UPDATE: The Faithful Reader site went down for a while. So just in case that interview may disappear, here’s the cached copy of the page.

UPDATE 2: I have made a list of all the current Osteen resources I could find in 20 pages of googling. I will add to the list.

UPDATE 3: Should I be seeking personal reconciliation with Osteen according to Matthew 18?

UPDATE 4: My response to some BHT questions, including my speculation about why Osteen won’t name books or influences in interviews.

UPDATE 5: It’s been quite a weekend. Record traffic. Biggest month in IM history, mostly off the last two days. Some wonderful blog posts have been forwarded to me. Thanks to everyone. This post on the Sacraments at Lakewood is a good one. (I am not about debating theology with Osteen. I don’t hear any theology from him. What is said at his web site or from the phone center is not what you will read in Osteen’s book.) Things are happening. Stay tuned.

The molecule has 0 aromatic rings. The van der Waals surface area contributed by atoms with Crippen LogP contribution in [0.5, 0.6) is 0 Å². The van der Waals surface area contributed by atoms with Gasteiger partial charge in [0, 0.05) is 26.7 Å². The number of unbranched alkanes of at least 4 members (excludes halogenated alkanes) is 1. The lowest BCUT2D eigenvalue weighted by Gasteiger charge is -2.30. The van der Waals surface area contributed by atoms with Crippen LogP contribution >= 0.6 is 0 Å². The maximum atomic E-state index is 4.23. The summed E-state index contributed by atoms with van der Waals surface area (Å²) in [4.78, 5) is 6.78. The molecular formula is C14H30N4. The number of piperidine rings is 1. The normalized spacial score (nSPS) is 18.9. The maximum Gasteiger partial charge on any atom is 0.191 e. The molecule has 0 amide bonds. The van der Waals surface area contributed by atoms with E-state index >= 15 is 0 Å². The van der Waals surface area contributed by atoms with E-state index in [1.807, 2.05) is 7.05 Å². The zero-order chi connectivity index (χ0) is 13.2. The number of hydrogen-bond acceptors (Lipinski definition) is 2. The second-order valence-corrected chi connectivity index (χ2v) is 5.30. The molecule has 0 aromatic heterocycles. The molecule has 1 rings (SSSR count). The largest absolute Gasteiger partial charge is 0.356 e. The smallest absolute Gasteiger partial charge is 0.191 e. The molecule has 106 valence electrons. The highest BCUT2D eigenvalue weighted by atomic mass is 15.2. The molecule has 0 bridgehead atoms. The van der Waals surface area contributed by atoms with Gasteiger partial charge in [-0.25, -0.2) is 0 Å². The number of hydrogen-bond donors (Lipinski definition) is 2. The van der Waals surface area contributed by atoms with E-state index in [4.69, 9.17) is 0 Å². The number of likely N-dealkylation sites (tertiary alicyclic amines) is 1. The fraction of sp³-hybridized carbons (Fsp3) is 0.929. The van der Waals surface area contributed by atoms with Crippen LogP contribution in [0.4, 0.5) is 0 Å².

UPDATE 6: My response to the objection “You should never criticize people who are winning others to Christ.” From a longer IM essay on Criticism.

UPDATE 7:Here’s another answer to a commenter: Is Osteen Ok for those who already know the Gospel, and just need a lift?

UPDATE 8: A MUST READ! Tim Challies does the grunt work of comparing the rhetoric of New Ager Marianne Williamson and motivational speaker Tony Robbins with Rick Warren. Why post that here? Do you need to ask? I said it at the BHT: There is a reason Osteen doesn’t name books and influences. Could this be why?